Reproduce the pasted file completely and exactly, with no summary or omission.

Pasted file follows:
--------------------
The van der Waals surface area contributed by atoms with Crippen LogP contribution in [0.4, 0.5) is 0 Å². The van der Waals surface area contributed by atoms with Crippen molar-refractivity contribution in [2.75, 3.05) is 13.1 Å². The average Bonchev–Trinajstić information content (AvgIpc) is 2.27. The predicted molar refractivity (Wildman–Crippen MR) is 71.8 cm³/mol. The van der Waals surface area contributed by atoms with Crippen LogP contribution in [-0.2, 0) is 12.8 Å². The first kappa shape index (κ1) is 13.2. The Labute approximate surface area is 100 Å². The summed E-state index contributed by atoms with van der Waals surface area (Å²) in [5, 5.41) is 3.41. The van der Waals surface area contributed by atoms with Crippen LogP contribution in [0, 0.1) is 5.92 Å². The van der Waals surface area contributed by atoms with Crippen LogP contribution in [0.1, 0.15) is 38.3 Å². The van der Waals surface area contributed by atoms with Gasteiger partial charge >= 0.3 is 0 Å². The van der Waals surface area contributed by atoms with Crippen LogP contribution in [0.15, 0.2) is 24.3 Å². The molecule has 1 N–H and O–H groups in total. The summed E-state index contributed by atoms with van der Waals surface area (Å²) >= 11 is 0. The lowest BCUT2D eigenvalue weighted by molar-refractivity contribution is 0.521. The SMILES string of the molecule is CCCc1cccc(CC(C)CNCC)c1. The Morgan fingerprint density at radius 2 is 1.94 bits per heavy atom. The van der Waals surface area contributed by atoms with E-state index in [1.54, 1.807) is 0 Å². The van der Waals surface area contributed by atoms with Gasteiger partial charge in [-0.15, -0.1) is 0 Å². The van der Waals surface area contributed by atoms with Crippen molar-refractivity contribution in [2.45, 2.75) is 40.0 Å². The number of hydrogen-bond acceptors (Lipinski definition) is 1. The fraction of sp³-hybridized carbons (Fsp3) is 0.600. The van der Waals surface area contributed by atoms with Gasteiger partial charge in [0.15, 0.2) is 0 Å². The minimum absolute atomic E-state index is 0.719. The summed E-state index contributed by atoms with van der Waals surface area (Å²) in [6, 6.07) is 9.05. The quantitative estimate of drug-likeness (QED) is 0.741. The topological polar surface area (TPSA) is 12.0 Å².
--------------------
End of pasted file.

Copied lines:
The van der Waals surface area contributed by atoms with Crippen LogP contribution in [0.4, 0.5) is 0 Å². The van der Waals surface area contributed by atoms with Crippen molar-refractivity contribution in [2.75, 3.05) is 13.1 Å². The average Bonchev–Trinajstić information content (AvgIpc) is 2.27. The predicted molar refractivity (Wildman–Crippen MR) is 71.8 cm³/mol. The van der Waals surface area contributed by atoms with Crippen LogP contribution in [-0.2, 0) is 12.8 Å². The first kappa shape index (κ1) is 13.2. The Labute approximate surface area is 100 Å². The summed E-state index contributed by atoms with van der Waals surface area (Å²) in [5, 5.41) is 3.41. The van der Waals surface area contributed by atoms with Crippen LogP contribution in [0, 0.1) is 5.92 Å². The van der Waals surface area contributed by atoms with Crippen LogP contribution in [0.1, 0.15) is 38.3 Å². The van der Waals surface area contributed by atoms with Gasteiger partial charge >= 0.3 is 0 Å². The van der Waals surface area contributed by atoms with Crippen LogP contribution in [0.15, 0.2) is 24.3 Å². The molecule has 1 N–H and O–H groups in total. The summed E-state index contributed by atoms with van der Waals surface area (Å²) >= 11 is 0. The lowest BCUT2D eigenvalue weighted by molar-refractivity contribution is 0.521. The SMILES string of the molecule is CCCc1cccc(CC(C)CNCC)c1. The Morgan fingerprint density at radius 2 is 1.94 bits per heavy atom. The van der Waals surface area contributed by atoms with E-state index in [1.54, 1.807) is 0 Å². The van der Waals surface area contributed by atoms with Gasteiger partial charge in [-0.15, -0.1) is 0 Å². The van der Waals surface area contributed by atoms with Crippen molar-refractivity contribution in [2.45, 2.75) is 40.0 Å². The number of hydrogen-bond acceptors (Lipinski definition) is 1. The fraction of sp³-hybridized carbons (Fsp3) is 0.600. The van der Waals surface area contributed by atoms with Gasteiger partial charge in [0.15, 0.2) is 0 Å². The minimum absolute atomic E-state index is 0.719. The summed E-state index contributed by atoms with van der Waals surface area (Å²) in [6, 6.07) is 9.05. The quantitative estimate of drug-likeness (QED) is 0.741. The topological polar surface area (TPSA) is 12.0 Å².